of comprehensive care in collaboration with the child’s primary
care provider. In other cases, the medical home may be provided
by a knowledgeable primary care physician with periodic referrals
to sickle cell specialists for comprehensive evaluations and for
management of severe complications.
The primary components of comprehensive care of sickle cell disease2
include:
• Family and patient education
• Health maintenance including prophylactic medications,
immunizations, comprehensive medical evaluations, and management
of chronic complications
• Around-the-clock access to appropriate treatment of acute illness
• Psychosocial care
• Genetic education and counseling
Genetic Carriers of Hemoglobin Variants (e.g. Sickle Cell Trait)
Parents of infants who are detected to be carriers of hemoglobin
variants should be offered appropriate education, counseling, and
testing. Education of families whose infants have hemoglobin S, C,
or E trait should emphasize the benign nature of genetic carrier states
and the fact that no restrictions of physical activity are indicated.
Counseling should include review of autosomal recessive inheritance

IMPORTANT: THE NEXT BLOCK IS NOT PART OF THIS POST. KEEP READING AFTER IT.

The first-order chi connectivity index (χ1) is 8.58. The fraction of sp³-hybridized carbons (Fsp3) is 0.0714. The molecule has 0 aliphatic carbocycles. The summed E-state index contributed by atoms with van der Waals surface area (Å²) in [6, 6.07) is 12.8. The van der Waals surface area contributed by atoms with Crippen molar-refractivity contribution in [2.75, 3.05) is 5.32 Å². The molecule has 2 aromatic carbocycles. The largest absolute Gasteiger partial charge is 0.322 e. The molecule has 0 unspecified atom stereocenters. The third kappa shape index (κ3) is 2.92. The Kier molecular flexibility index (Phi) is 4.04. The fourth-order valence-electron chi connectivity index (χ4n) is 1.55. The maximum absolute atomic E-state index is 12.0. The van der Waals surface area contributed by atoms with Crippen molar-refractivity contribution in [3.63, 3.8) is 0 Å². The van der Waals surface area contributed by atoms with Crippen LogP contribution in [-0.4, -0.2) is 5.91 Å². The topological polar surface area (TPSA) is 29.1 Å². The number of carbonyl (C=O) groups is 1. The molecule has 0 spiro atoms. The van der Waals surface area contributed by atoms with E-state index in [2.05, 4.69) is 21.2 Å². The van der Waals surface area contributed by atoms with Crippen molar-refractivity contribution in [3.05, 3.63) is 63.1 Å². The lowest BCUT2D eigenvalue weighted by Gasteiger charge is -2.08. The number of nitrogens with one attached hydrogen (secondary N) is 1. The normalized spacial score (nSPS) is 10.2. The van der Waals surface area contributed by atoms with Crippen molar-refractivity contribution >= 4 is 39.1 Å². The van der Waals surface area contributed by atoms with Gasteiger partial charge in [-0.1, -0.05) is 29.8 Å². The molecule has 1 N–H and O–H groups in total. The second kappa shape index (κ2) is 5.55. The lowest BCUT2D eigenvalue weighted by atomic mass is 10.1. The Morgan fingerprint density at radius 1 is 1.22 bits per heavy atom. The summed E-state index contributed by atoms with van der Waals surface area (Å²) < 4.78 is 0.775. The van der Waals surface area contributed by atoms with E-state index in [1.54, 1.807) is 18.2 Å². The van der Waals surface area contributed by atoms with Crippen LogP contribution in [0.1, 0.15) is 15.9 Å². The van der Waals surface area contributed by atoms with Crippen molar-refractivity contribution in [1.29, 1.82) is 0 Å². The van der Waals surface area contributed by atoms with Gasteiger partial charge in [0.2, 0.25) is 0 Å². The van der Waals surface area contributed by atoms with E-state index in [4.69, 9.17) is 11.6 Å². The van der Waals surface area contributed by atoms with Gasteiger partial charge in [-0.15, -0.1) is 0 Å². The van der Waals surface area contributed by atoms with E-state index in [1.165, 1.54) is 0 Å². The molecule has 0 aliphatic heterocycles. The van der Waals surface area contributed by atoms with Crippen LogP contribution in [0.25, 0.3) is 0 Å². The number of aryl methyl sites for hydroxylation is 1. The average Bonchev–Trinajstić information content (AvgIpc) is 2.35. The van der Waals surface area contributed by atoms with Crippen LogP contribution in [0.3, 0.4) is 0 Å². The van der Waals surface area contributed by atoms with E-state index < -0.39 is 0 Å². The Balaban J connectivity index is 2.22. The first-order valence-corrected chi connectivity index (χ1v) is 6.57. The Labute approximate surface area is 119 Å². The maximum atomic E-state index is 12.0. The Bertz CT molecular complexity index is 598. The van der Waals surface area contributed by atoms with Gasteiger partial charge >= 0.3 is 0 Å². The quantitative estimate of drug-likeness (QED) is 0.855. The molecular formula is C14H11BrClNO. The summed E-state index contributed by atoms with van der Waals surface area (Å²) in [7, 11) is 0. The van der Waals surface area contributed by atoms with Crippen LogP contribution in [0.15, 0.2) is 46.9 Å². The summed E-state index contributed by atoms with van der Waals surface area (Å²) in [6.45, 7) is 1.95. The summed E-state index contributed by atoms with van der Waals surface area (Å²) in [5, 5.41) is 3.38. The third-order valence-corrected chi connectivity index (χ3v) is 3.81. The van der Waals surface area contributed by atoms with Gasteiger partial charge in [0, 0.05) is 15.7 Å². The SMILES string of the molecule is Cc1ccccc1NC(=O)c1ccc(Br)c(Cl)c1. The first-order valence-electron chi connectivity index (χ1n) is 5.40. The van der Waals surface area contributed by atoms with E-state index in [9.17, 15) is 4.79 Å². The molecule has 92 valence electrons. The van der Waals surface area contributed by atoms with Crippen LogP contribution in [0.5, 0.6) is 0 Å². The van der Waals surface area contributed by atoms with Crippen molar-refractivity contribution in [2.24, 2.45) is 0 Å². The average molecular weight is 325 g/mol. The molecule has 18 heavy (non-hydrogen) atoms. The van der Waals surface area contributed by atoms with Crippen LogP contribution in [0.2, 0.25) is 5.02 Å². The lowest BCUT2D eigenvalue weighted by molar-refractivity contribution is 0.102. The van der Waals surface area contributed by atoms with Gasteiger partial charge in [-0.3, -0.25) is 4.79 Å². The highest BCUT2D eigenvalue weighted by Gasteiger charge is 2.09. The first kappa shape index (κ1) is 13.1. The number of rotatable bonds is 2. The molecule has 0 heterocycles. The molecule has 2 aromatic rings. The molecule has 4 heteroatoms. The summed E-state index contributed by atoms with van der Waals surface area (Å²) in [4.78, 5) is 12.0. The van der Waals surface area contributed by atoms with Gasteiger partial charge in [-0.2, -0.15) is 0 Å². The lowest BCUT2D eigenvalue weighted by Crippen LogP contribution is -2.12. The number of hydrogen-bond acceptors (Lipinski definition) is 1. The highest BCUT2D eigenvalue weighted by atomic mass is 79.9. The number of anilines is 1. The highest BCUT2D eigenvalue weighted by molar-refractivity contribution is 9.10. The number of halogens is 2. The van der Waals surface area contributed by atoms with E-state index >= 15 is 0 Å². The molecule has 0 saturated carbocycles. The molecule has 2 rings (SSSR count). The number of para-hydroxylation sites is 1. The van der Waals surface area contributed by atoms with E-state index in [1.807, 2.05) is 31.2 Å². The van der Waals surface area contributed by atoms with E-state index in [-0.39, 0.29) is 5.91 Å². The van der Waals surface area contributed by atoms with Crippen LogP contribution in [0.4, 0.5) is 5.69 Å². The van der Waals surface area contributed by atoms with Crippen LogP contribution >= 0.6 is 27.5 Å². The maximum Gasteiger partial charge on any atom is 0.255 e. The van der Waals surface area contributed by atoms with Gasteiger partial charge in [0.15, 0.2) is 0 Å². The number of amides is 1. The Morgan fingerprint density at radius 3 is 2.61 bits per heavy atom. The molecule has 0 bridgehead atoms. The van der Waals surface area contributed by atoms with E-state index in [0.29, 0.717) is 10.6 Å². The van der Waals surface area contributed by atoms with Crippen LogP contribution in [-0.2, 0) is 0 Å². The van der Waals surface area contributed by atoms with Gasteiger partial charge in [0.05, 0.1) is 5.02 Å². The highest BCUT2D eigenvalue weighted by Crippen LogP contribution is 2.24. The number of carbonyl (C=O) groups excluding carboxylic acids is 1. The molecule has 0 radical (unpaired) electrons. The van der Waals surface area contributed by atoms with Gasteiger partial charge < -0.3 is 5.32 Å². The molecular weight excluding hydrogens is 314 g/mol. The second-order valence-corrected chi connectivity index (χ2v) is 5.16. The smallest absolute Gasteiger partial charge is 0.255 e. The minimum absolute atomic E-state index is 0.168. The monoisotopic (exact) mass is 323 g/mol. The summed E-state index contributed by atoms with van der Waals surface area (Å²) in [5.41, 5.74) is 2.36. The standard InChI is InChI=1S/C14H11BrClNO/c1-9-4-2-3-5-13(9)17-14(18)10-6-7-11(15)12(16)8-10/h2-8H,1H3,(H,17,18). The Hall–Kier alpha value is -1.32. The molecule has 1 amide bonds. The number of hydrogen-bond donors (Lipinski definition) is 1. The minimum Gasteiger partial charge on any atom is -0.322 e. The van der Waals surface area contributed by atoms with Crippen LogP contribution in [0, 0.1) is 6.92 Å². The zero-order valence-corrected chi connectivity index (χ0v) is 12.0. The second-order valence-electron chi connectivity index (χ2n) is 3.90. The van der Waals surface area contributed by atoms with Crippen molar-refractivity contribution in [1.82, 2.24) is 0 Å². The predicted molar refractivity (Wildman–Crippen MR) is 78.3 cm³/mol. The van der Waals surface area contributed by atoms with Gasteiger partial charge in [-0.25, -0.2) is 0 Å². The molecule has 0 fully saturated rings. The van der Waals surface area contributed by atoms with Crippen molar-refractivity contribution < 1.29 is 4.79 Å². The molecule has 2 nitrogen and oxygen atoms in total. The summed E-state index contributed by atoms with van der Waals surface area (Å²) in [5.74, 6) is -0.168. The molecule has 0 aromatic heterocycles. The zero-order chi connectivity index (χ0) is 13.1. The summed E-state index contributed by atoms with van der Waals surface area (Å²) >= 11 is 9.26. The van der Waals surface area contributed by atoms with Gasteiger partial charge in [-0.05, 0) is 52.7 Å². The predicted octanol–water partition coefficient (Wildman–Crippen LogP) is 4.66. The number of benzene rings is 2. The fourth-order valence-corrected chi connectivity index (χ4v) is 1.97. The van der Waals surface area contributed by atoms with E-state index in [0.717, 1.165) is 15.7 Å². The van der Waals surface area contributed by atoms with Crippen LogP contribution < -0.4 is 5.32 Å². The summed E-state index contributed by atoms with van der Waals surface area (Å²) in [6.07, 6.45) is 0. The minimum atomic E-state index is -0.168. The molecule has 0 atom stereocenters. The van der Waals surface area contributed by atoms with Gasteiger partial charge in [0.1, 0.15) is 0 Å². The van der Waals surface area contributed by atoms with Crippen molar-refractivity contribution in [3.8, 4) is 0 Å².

and the availability of carrier testing for parents and other family
members to identify couples at risk for children with SCD or other
hemoglobinopathies.
VII. For Additional Information
F
or additional information about sickle cell disease, please refer to
the following documents and Web sites:
• National Center of Medical Home Initiatives (NCMHI):
www.medicalhomeinfo.org
This Web site contains the AAP endorsed Sickle Cell Disease toolkit as well
as a wealth of resources and links about newborn screening and integration
into the medical home. In addition, NCMHI provides support and technical
assistance to physicians, families, and other medical and non-medical
providers who care for children with special needs so that they have access to
a medical home.
• National Institutes of Health. (2002). The Management of Sickle Cell
Disease. NIH Publication No. 02-2117.
This is an inexpensive ($5.00), easy-to-read book that covers all aspects